I had two thoughts for a frock to go under the velvet tabard. To show up the sheer velvet pattern, it needed to be pale. One thought involved a piece of ice blue silk satin, but the piece I have is small and the idea was still fuzzy. The other idea was to make a sheer ivory georgette shirt dress with a handkerchief hem. I thought I had a greater quantity of the latter fabric, so I went down that path.
This is one of those projects that has evolved as it went on. I had bought a large length of ivory silk georgette from a lady who used to make wedding dresses, eons ago, when I still lived on the other side of the country, >20 years ago now. However, circle skirts take a lot of fabric and I didn’t have the 10m I thought I had. So, the second layer of skirt needed to be made from a different fabric, for which I chose a length of slightly heavier silk crepe. Poetically, that was also bought in the same city, but more recently. Both being crepe means that hopefully, when washed together, they will pull up a similar amount and I might be able to get away with not pressing the dress? Circle skirts are also heavy due to all that fabric, so I decided to make the bodice lined, which makes the whole thing more robust and opaque than I originally intended. The collar and sleeve designs also had to change. The original ideas worked with the skirt hem, but after I realised that fabric didn’t lend itself to deep double fold hems, and even if it did, they would add even more weight to the skirt… I moved to simple zigzag rolled hems, and replaced the planned structured collar and cuffs with bias cut, single layer ‘not-frills’.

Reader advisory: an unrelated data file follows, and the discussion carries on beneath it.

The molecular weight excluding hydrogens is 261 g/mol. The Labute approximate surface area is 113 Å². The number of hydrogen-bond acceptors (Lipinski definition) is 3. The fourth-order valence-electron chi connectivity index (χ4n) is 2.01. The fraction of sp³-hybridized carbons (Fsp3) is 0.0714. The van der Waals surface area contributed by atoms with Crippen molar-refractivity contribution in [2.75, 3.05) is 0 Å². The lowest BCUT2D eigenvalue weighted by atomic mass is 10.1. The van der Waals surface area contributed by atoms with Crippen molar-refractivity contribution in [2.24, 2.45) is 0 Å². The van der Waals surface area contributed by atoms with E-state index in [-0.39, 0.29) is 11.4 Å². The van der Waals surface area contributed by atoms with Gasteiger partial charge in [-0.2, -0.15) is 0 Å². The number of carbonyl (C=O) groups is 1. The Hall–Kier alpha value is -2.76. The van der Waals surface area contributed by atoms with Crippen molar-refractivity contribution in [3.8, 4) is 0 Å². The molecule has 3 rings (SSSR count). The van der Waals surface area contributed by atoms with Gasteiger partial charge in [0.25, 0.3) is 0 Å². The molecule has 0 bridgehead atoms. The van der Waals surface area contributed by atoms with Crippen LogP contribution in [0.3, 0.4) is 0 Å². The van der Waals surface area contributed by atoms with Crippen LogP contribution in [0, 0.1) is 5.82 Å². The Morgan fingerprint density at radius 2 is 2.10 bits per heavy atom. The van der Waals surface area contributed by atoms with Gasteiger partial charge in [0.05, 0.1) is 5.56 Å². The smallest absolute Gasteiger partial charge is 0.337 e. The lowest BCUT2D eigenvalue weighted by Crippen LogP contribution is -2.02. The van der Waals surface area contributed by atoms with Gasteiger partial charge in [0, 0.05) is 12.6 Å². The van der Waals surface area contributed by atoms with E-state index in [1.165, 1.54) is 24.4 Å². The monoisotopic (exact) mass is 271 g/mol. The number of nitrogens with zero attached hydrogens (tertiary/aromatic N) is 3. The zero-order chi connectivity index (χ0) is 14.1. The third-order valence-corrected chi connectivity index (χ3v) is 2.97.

The entire thing is made of silk, including stitching thread. The only exceptions are the vintage shell buttons and any residue of polyester thread that I used to ease the not-frills. It came together more quickly and easily than I thought it would. The fabric is floaty but was actually very well behaved. It did seem to behave better if tension was applied to the fabric while stitching. Rather than stretching the fabric, this prevented the stitching from being too tight. It even took machine made buttonholes like a champion.
The bodice is a shortened version of my recent shirt pattern. This jellyfish view shows the collar well:
The skirt is two large squares with a carefully sized circle cut from the middle of each and with the points offset.
It is sized to don by dropping it over my head sans zipper. I’ve put a pair of small tucks in the front and a tie in the back for shaping.
I’m rather too old for ingenue but I’ve wanted a handkerchief hem garment for something like forever. Sigh, contentment.
Here is the whole thing on. I cut the bodice short, to allow for the weight of the skirt. Or so I thought. Not really short enough as it turned out, but it will do.
and with the tabard. Yes I’m giving my party frock plans away. Oh no! Actually, I haven’t decided yet whether I will wear this ensemble or the white frock alone, or proceed to work on the ice blue satin thought. We will see.